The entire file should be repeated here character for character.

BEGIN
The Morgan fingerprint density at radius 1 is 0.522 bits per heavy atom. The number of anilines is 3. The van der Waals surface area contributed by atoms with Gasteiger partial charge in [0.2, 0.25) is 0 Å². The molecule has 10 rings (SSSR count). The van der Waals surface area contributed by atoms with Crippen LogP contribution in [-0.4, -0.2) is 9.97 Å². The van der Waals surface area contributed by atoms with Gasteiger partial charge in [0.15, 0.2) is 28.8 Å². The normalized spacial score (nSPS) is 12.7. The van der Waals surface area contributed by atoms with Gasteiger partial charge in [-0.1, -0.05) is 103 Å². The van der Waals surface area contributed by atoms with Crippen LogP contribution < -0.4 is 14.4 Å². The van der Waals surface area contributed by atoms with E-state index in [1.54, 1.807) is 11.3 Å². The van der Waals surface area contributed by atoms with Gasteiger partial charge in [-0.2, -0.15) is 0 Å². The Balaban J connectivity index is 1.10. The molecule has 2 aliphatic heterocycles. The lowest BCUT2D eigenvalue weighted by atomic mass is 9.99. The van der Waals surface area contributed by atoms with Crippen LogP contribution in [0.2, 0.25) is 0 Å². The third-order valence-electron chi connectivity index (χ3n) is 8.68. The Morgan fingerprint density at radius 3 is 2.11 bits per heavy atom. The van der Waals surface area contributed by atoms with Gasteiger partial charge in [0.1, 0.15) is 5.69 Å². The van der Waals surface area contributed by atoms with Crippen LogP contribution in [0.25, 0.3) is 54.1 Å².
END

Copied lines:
The Morgan fingerprint density at radius 1 is 0.522 bits per heavy atom. The number of anilines is 3. The van der Waals surface area contributed by atoms with Gasteiger partial charge in [0.2, 0.25) is 0 Å². The molecule has 10 rings (SSSR count). The van der Waals surface area contributed by atoms with Crippen LogP contribution in [-0.4, -0.2) is 9.97 Å². The van der Waals surface area contributed by atoms with Gasteiger partial charge in [0.15, 0.2) is 28.8 Å². The normalized spacial score (nSPS) is 12.7. The van der Waals surface area contributed by atoms with Gasteiger partial charge in [-0.1, -0.05) is 103 Å². The van der Waals surface area contributed by atoms with Crippen LogP contribution < -0.4 is 14.4 Å². The van der Waals surface area contributed by atoms with E-state index in [1.54, 1.807) is 11.3 Å². The van der Waals surface area contributed by atoms with Gasteiger partial charge in [-0.2, -0.15) is 0 Å². The Balaban J connectivity index is 1.10. The molecule has 2 aliphatic heterocycles. The lowest BCUT2D eigenvalue weighted by atomic mass is 9.99. The van der Waals surface area contributed by atoms with Crippen LogP contribution in [0.2, 0.25) is 0 Å². The third-order valence-electron chi connectivity index (χ3n) is 8.68. The Morgan fingerprint density at radius 3 is 2.11 bits per heavy atom. The van der Waals surface area contributed by atoms with Gasteiger partial charge in [0.1, 0.15) is 5.69 Å². The van der Waals surface area contributed by atoms with Crippen LogP contribution in [0.25, 0.3) is 54.1 Å².